“Miscarriages are natural and devastatingly common whether you do everything by the book or not. I can understand why people look for answers as to why miscarriages happen. All the reasons I have heard about why they occur from other people (she ran, she twisted, she jumped, she fell) seem to be trained on limiting the mother’s mobility and blaming her for whatever might go wrong. I decided to practice for the rest of my first trimester, but only because I felt like it. David [Robson] told me to stick to standing series for the remaining 6 weeks I had in my first trimester. In India, I don’t think Sharath would teach a pregnant woman for the first 3 months but that makes sense to me because he wouldn’t have a chance to have a regular and sustained teaching relationship with anyone because of his schedule. I did standing for a few days, but I wasn’t sick or nauseous and I felt better moving than sitting around. So after two days, I asked David in the car before Mysore if I could do the rest of primary. A week later, my backbends were still feeling good, and I asked if I could add on dropbacks, and that was OK too. The week after that I added on some intermediate, and David crouched down beside me in the room and said, ‘Umm. No. Just wait until 12 weeks.’” —Stan Byrne, from her blog, Miss Stan
“The whole advice battlefield had its biggest impact when I took a teacher’s advice to not practice during the first trimester. By my second day off, it was clear that my body wasn’t a fan of that idea at all. I started to get morning sickness, which I hadn’t had before, and generally felt pretty awful. After seeing the doctor, and getting the all clear, I resumed practicing, and started feeling better right away. The morning sickness never returned….The best advice I got at this stage was from my doctor and from reading an article about Nancy Gilgoff’s comments about Ashtanga while pregnant. The doctor basically chuckled at the idea that I was heeding any advice given by non-doctors. She told me my number one job during the pregnancy was to train like I was going to run a marathon – labor was going take as much work as running 26 miles, and being in good physical shape would be crucial. The best yoga specific advice was to keep doing whatever I was comfortable doing before the pregnancy, but also listening and modifying as needed as my body changed as the baby grew.” —Wendy Spies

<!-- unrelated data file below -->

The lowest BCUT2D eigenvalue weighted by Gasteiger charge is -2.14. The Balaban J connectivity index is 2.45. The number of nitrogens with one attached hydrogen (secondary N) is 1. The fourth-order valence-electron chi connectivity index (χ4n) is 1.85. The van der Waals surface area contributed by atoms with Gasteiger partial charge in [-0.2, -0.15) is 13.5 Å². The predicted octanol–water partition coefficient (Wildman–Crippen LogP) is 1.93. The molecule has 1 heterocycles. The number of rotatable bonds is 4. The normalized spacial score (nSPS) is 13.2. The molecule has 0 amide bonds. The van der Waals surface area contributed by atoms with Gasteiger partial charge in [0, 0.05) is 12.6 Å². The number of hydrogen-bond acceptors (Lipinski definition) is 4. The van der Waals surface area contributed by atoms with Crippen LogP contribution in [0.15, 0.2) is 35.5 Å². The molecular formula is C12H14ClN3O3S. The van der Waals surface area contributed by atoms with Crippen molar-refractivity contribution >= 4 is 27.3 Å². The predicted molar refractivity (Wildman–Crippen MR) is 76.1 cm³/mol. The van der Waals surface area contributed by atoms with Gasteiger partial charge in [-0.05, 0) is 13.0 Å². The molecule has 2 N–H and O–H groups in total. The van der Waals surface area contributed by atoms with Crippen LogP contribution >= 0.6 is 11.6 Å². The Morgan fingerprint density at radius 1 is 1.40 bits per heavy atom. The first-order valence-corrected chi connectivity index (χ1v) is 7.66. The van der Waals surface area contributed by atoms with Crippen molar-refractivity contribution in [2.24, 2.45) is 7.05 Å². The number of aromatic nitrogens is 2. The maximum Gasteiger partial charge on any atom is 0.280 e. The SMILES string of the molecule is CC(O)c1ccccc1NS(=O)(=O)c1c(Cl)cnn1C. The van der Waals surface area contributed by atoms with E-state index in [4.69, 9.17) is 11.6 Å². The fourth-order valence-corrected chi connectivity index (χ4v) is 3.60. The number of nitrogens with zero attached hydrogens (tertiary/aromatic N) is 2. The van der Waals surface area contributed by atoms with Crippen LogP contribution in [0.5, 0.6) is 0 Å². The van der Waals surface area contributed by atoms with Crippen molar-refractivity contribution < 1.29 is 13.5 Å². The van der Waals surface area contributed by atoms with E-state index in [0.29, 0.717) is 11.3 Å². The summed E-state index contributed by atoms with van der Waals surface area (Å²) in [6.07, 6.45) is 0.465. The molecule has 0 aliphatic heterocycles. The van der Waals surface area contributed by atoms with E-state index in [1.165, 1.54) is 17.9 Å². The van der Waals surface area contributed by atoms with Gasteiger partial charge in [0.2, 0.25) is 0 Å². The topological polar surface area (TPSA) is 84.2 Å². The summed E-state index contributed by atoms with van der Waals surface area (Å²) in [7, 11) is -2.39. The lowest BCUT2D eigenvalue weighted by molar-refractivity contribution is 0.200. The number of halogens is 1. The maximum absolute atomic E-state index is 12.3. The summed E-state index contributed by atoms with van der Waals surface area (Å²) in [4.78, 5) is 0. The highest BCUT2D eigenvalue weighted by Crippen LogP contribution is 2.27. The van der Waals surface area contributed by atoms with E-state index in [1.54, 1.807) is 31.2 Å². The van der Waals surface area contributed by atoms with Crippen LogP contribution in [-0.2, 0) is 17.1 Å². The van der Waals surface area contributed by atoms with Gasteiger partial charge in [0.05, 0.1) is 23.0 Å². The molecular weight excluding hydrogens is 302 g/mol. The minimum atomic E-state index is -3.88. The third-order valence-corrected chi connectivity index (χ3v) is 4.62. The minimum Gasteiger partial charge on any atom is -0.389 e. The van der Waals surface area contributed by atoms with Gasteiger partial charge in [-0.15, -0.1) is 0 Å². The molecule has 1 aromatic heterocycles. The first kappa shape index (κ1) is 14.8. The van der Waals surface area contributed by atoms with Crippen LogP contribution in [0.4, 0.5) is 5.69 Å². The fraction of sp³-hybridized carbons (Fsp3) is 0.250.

“PREGNANCY. Absolutely fine for women who already have an established ashtanga practice to continue all through pregnancy (obviously with much modification in the later stages, although Nancy says she had a student who practiced third series into the ninth month). Wait three months after birth before resuming ashtanga practice. Not a good idea for pregnant women who haven’t done yoga before to start with ashtanga – fine to start with other forms of yoga practice.” –One practitioner’s paraphrasing of a 2002 workshop with Nancy Gilgoff.
And those are just thoughts specific to one topic. Inversions could take up another post entirely.